Halifax and C&G poised for rises: Falling provisions against arrears and repossessions to boost results

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TWO OF Britain's biggest building societies, Halifax and Cheltenham & Gloucester, will announce dramatically improved half-year profits this week on the back of falling provisions against mortgage arrears and repossessions.

The only brake on C&G's profits, to be announced on Thursday, will be the extent to which its management will be reluctant to cut bad debt provisions. Too high a profit figure might prompt accusations that Lloyds Bank's pounds 1.8bn offer for the society is too low.

C&G's 1.4 million customers will be sent details of its proposed takeover by Lloyds in February 1995 in the form of a transfer statement. Six months later customers will vote on the deal which, if successful, will make Lloyds Britain's fifth-biggest mortgage lender.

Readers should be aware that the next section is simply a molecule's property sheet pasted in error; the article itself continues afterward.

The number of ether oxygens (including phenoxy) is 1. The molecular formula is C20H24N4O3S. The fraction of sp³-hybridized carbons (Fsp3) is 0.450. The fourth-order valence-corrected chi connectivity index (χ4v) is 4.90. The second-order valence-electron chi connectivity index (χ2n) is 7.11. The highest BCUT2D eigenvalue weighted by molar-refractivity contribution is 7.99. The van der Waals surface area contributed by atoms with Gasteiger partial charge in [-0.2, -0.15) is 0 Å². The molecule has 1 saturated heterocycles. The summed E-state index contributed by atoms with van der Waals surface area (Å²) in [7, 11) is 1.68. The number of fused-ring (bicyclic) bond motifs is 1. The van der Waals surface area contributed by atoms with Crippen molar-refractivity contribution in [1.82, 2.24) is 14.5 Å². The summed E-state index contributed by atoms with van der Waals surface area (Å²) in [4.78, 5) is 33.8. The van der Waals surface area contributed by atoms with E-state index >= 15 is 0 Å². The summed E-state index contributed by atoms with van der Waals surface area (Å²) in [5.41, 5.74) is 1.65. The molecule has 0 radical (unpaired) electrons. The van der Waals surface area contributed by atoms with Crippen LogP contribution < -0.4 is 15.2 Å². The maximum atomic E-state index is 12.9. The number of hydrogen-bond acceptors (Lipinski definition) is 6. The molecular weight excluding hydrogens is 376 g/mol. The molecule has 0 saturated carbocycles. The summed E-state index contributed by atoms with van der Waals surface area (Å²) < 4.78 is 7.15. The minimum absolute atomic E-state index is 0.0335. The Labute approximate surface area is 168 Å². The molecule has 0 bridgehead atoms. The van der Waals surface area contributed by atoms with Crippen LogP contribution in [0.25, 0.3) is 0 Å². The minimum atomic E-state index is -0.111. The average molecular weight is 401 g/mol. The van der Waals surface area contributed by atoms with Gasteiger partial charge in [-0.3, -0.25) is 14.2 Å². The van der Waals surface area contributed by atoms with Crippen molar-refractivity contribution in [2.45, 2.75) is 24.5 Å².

C&G made pre-tax profits of pounds 75.3m in the six months to June 1993. The society, ranked number six by size in the UK, saw a leap in provisions against bad debts from pounds 72m to pounds 211m in 1992, partly because of the acquisition of a number of other societies, including Heart of England. This figure fell to pounds 76m last year and is expected to fall further in 1994.

Halifax, Britain's biggest building society, will announce interim results on Wednesday - last year's were pounds 411m. Its bad debt provisions peaked in 1992 at pounds 373m and fell to pounds 271m last year.

Both societies' results are expected to confirm last week's house price surveys, which showed that house prices in the UK were still stagnant.

Building societies and banks are awaiting the publication of the second part of a Treasury report into building society accountability.

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